Quarantine Diary #2: Sobriety in Isolation

So far the biggest struggle I am having is the ability to stay sober. I mean, it should be easy, shouldn’t it? I am self-isolating and only going to the grocery store when I absolutely need to, and not going anywhere else. I am conserving money by limiting my take-out and deliveries. So, being sober should be super simple.

Wrong.

In Ontario, they have allowed delivery services like Skip The Dishes and UberEats to offer alcohol with their meals, as well as started allowing alcohol to be purchased as early as 7 am. They have now made it 10x easier to get alcohol!

For me, that changes everything.

I am working twice as hard to stay sober now, because the temptations have now doubled. I can order fish and chips from my favorite restaurant, and it is nothing to add on a beer or two.

Now, my children are home, and I do not have the ability to send them away to their friends or grandparents house for a sleepover. I do not have the ability to visit friends where the amount of eyes on them increases, allowing me to relax a little bit. I do not have the ability to shower without worrying about them fighting or getting into things.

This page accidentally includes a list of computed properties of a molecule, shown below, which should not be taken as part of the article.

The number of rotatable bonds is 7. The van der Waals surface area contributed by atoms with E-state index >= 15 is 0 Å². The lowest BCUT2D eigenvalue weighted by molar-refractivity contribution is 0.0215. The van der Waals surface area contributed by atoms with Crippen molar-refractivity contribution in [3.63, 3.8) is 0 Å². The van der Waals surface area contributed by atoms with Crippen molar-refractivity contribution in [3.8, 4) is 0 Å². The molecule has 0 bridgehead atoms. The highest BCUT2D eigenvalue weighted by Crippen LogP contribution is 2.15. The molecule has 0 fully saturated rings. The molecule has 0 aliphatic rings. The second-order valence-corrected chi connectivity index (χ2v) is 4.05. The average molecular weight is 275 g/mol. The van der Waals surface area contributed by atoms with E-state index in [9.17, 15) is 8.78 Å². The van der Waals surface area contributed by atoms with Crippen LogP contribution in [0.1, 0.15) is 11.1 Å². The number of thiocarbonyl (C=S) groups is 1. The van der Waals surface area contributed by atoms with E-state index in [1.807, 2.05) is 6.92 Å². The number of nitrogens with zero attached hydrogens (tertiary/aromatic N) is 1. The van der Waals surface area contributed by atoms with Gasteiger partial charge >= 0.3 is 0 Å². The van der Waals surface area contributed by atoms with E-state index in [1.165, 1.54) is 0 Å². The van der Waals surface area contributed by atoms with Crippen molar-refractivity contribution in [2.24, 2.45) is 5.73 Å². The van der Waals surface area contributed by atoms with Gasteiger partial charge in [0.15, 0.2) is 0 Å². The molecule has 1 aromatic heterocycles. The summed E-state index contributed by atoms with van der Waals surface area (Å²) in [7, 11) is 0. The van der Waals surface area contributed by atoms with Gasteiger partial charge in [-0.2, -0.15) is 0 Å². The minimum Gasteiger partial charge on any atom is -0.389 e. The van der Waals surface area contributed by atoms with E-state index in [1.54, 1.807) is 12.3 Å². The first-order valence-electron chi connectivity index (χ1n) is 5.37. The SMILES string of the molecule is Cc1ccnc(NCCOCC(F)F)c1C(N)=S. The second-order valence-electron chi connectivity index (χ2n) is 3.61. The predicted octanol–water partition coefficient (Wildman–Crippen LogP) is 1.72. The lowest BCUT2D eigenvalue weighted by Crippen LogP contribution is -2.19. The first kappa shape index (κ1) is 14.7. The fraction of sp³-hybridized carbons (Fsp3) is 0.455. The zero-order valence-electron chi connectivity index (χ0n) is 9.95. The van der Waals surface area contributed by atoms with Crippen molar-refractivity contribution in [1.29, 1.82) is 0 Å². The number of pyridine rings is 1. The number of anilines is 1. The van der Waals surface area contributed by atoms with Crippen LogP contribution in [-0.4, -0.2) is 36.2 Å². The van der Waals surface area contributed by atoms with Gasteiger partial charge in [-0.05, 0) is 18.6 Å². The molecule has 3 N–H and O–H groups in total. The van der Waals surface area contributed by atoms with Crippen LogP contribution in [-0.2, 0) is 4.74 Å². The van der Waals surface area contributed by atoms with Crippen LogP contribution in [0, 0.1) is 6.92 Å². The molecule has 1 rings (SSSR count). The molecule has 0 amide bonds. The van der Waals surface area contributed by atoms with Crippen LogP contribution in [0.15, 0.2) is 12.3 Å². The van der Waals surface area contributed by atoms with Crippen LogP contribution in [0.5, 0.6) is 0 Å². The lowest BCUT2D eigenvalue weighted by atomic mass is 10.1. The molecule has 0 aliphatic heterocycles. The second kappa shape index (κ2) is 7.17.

Recovery requires work. You will work at recovery for the rest of your life. Whether you are 30 days or 30 years sober, the temptation never truly goes away. It waits to sneak up on you.

Yes, we have crisis lines available, of course. But, us recovering addicts were also in programs, met with groups, counselors, etc. These are all things we no longer have access to.

We have to listen to people talk about how addicts are a waste in society, how unproductive we are, and more. We have to listen to how unworthy of life we are.

We get sober. We recover. We do better. We become better.

Yet, now we have to hear about how “it is not a big deal” that alcohol is becoming more and more available, and our temptations are becoming harder to subdue, by the same people who called us unworthy.

Addicts cannot win, in any situation it seems. We have been left in the dust by society to fend for ourselves.

But that is the problem, we are really do not have the options we had before, and in turn, some of us won’t make it through this quarantine.

Please, check on your sober/recovering friends and family members. They are trying to be strong and need your support more than ever.

Published by S.M. Phoenix

I am a Canadian, single mom of two girls, who writes.

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